Air-quality-related health damages of maize

Jason Hill, Andrew Goodkind, Christopher Tessum, Sumil Thakrar, David Tilman, Stephen Polasky, Timothy Smith, Natalie Hunt, Kimberley Mullins, Michael Clark, Julian Marshall

Research output: Contribution to journalArticlepeer-review


Agriculture is essential for feeding the large and growing world population, but it can also generate pollution that harms ecosystems and human health. Here, we explore the human health effects of air pollution caused by the production of maize—a key agricultural crop that is used for animal feed, ethanol biofuel and human consumption. We use county-level data on agricultural practices and productivity to develop a spatially explicit life-cycle-emissions inventory for maize. From this inventory, we estimate health damages, accounting for atmospheric pollution transport and chemistry, and human exposure to pollution at high spatial resolution. We show that reduced air quality resulting from maize production is associated with 4,300 premature deaths annually in the United States, with estimated damages in monetary terms of US$39 billion (range: US$14–64 billion). Increased concentrations of fine particulate matter (PM2.5) are driven by emissions of ammonia—a PM2.5 precursor—that result from nitrogen fertilizer use. Average health damages from reduced air quality are equivalent to US$121 t−1 of harvested maize grain, which is 62% of the US$195 t−1 decadal average maize grain market price. We also estimate life-cycle greenhouse gas emissions of maize production, finding total climate change damages of US$4.9 billion (range: US$1.5–7.5 billion), or US$15 t−1 of maize. Our results suggest potential benefits from strategic interventions in maize production, including changing the fertilizer type and application method, improving nitrogen use efficiency, switching to crops requiring less fertilizer, and geographically recating production.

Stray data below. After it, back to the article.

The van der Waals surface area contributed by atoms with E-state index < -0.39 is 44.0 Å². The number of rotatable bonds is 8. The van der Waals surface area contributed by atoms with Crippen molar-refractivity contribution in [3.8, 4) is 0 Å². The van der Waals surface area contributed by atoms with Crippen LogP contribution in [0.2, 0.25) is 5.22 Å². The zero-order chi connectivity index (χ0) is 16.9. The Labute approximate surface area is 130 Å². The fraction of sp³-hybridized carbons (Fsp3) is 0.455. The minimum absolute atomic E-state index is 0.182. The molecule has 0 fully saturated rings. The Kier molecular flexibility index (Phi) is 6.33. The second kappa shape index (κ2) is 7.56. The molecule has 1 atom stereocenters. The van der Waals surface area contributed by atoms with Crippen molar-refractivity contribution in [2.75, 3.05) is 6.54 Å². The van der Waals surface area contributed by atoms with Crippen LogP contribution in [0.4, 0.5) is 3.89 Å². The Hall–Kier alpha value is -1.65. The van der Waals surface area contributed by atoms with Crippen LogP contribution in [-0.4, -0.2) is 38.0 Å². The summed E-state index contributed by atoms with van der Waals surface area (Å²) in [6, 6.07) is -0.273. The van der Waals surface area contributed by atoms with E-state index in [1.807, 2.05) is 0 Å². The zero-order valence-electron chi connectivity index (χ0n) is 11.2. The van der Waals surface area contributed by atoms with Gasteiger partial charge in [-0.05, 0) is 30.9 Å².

Original languageEnglish (US)
Pages (from-to)397-403
Number of pages7
JournalNature Sustainability
Issue number5
StatePublished - May 1 2019
Externally publishedYes

ASJC Scopus subject areas

  • Global and Planetary Change
  • Food Science
  • Geography, Planning and Development
  • Ecology
  • Renewable Energy, Sustainability and the Environment
  • Urban Studies
  • Nature and Landscape Conservation
  • Management, Monitoring, Policy and Law


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